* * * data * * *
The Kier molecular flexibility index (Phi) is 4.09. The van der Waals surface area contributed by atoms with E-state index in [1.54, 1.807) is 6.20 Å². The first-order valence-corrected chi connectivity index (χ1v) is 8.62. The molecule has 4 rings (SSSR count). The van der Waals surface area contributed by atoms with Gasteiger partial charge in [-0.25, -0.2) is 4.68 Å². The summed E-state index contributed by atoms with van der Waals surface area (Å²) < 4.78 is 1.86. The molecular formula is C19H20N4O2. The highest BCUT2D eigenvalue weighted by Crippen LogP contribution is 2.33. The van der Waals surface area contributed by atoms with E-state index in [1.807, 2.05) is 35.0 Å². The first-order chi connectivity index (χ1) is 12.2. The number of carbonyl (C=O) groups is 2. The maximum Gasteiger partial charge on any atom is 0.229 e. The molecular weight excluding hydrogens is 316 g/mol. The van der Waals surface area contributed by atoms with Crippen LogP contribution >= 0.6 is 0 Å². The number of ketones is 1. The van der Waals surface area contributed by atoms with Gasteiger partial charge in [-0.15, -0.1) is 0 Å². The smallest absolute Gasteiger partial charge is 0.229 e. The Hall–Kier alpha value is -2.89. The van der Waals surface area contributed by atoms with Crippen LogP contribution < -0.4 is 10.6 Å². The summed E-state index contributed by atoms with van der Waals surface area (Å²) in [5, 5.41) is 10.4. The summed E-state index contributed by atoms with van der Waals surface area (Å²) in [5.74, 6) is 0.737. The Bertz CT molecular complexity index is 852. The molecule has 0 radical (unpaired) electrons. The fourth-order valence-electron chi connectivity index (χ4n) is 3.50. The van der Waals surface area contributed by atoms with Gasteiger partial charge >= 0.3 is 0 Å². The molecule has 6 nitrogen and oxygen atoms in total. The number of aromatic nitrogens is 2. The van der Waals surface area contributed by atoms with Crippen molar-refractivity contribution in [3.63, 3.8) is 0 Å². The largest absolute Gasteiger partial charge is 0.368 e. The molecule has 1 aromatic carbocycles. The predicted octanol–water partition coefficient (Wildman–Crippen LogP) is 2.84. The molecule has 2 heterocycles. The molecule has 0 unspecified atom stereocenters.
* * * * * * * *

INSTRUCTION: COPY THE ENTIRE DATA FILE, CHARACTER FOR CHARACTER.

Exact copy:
The Kier molecular flexibility index (Phi) is 4.09. The van der Waals surface area contributed by atoms with E-state index in [1.54, 1.807) is 6.20 Å². The first-order valence-corrected chi connectivity index (χ1v) is 8.62. The molecule has 4 rings (SSSR count). The van der Waals surface area contributed by atoms with Gasteiger partial charge in [-0.25, -0.2) is 4.68 Å². The summed E-state index contributed by atoms with van der Waals surface area (Å²) < 4.78 is 1.86. The molecular formula is C19H20N4O2. The highest BCUT2D eigenvalue weighted by Crippen LogP contribution is 2.33. The van der Waals surface area contributed by atoms with E-state index in [1.807, 2.05) is 35.0 Å². The first-order chi connectivity index (χ1) is 12.2. The number of carbonyl (C=O) groups is 2. The maximum Gasteiger partial charge on any atom is 0.229 e. The molecular weight excluding hydrogens is 316 g/mol. The van der Waals surface area contributed by atoms with Crippen LogP contribution >= 0.6 is 0 Å². The number of ketones is 1. The van der Waals surface area contributed by atoms with Gasteiger partial charge in [-0.15, -0.1) is 0 Å². The smallest absolute Gasteiger partial charge is 0.229 e. The Hall–Kier alpha value is -2.89. The van der Waals surface area contributed by atoms with Crippen LogP contribution < -0.4 is 10.6 Å². The summed E-state index contributed by atoms with van der Waals surface area (Å²) in [5, 5.41) is 10.4. The summed E-state index contributed by atoms with van der Waals surface area (Å²) in [5.74, 6) is 0.737. The Bertz CT molecular complexity index is 852. The molecule has 0 radical (unpaired) electrons. The fourth-order valence-electron chi connectivity index (χ4n) is 3.50. The van der Waals surface area contributed by atoms with Gasteiger partial charge >= 0.3 is 0 Å². The molecule has 6 nitrogen and oxygen atoms in total. The number of aromatic nitrogens is 2. The van der Waals surface area contributed by atoms with Crippen molar-refractivity contribution in [3.63, 3.8) is 0 Å². The largest absolute Gasteiger partial charge is 0.368 e. The molecule has 1 aromatic carbocycles. The predicted octanol–water partition coefficient (Wildman–Crippen LogP) is 2.84. The molecule has 2 heterocycles. The molecule has 0 unspecified atom stereocenters.